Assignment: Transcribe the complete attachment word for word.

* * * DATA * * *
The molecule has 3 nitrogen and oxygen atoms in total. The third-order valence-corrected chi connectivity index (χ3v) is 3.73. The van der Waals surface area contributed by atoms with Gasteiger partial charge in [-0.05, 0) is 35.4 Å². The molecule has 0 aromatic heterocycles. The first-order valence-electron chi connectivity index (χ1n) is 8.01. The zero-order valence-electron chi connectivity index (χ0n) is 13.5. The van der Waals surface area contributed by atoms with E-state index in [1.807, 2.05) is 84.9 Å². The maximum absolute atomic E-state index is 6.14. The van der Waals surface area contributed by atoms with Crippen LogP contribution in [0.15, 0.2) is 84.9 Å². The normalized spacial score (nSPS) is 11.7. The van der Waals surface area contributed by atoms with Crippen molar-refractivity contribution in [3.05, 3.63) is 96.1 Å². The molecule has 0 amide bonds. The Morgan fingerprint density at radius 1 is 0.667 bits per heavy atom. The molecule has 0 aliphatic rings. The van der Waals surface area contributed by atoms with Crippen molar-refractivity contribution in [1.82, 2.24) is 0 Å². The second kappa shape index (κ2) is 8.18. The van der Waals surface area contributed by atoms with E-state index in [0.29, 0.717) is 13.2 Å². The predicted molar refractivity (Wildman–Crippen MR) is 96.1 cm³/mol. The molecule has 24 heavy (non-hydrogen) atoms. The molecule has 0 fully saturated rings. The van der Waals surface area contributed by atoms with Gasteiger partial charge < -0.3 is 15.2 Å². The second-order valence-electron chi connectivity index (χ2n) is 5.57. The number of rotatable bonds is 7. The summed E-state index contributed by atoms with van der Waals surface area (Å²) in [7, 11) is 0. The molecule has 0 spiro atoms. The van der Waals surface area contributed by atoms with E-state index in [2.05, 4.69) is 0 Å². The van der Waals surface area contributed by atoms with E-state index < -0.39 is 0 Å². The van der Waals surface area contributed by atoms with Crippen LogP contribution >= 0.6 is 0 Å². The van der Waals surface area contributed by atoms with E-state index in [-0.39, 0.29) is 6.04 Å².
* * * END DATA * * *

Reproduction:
The molecule has 3 nitrogen and oxygen atoms in total. The third-order valence-corrected chi connectivity index (χ3v) is 3.73. The van der Waals surface area contributed by atoms with Gasteiger partial charge in [-0.05, 0) is 35.4 Å². The molecule has 0 aromatic heterocycles. The first-order valence-electron chi connectivity index (χ1n) is 8.01. The zero-order valence-electron chi connectivity index (χ0n) is 13.5. The van der Waals surface area contributed by atoms with E-state index in [1.807, 2.05) is 84.9 Å². The maximum absolute atomic E-state index is 6.14. The van der Waals surface area contributed by atoms with Crippen LogP contribution in [0.15, 0.2) is 84.9 Å². The normalized spacial score (nSPS) is 11.7. The van der Waals surface area contributed by atoms with Crippen molar-refractivity contribution in [3.05, 3.63) is 96.1 Å². The molecule has 0 amide bonds. The Morgan fingerprint density at radius 1 is 0.667 bits per heavy atom. The molecule has 0 aliphatic rings. The van der Waals surface area contributed by atoms with Crippen molar-refractivity contribution in [1.82, 2.24) is 0 Å². The second kappa shape index (κ2) is 8.18. The van der Waals surface area contributed by atoms with E-state index in [0.29, 0.717) is 13.2 Å². The predicted molar refractivity (Wildman–Crippen MR) is 96.1 cm³/mol. The molecule has 24 heavy (non-hydrogen) atoms. The molecule has 0 fully saturated rings. The van der Waals surface area contributed by atoms with Gasteiger partial charge < -0.3 is 15.2 Å². The second-order valence-electron chi connectivity index (χ2n) is 5.57. The number of rotatable bonds is 7. The summed E-state index contributed by atoms with van der Waals surface area (Å²) in [7, 11) is 0. The molecule has 0 spiro atoms. The van der Waals surface area contributed by atoms with E-state index in [2.05, 4.69) is 0 Å². The van der Waals surface area contributed by atoms with E-state index < -0.39 is 0 Å². The van der Waals surface area contributed by atoms with Crippen LogP contribution >= 0.6 is 0 Å². The van der Waals surface area contributed by atoms with E-state index in [-0.39, 0.29) is 6.04 Å².